The Northwest painter Neil Meitzler is best known for paintings in which broad sweeps of aqueous color are overlaid with flung, spattered, and blotted paint to create lively surfaces in representations of mountain rocks and waterfalls. A soft-spoken man, he showed his emotional depth most clearly in such brooding landscapes. From 1957 to 1977, he was a designer at the Seattle Art Museum (SAM). He left the Pacific Northwest in the late 1970s, returning to Walla Walla in 1989. His life has been split between a gay lifestyle and a Seventh Day Adventist upbringing and influence. Neil Meitzler died of pancreatic cancer in Walla Walla in February 2009. This biography is reprinted from Deloris Tarzan Ament's Iridescent Light: The Emergence of Northwest Art (Seattle: University of Washington Press, 2002).
Note: All unattributed quotations are from Deloris Tarzan Ament's interview with Neil Meitzler on June 12, 1999.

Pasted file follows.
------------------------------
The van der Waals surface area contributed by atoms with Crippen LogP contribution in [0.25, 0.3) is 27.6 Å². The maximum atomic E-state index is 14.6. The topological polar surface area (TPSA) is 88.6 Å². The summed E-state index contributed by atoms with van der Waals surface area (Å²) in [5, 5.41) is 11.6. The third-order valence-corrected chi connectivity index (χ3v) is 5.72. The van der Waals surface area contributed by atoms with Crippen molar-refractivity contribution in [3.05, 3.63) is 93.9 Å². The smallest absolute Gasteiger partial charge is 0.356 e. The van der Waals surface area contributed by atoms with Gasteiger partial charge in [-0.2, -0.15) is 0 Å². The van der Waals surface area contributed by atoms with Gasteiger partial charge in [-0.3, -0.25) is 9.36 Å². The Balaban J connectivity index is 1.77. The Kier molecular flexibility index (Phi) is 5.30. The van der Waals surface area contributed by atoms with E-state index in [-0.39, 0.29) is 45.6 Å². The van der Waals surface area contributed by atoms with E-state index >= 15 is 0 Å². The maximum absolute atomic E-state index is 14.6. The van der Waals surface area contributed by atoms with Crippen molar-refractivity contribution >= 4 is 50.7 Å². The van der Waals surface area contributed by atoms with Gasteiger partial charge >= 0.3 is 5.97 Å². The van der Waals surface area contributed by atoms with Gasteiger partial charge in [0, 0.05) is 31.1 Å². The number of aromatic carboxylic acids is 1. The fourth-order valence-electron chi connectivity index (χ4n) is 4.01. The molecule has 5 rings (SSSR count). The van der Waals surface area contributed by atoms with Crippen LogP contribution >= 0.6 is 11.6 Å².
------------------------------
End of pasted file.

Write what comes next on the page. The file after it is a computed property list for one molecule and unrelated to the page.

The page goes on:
Although both his mountain waterfalls and his later giant botanical paintings might have lent themselves handsomely to public commissions, Meitzler left the Northwest at a critical point in his career, and at a time that marked the beginning of the boom in public and corporate commissions. When he returned in 1989, it was to Walla Walla, from which it was difficult to reestablish his reputation among a young, new generation of collectors and gallery owners.
He was born Herbert Neil Claussen, on September 14, 1930, in Pueblo, Colorado. When he was five years old, the family moved to Albany, Oregon. Growing up there, he alternated between wanting to be an artist and a Seventh Day Adventist preacher. He got ample drawing practice: To keep him pacified during meetings, his mother gave him crayons and paper.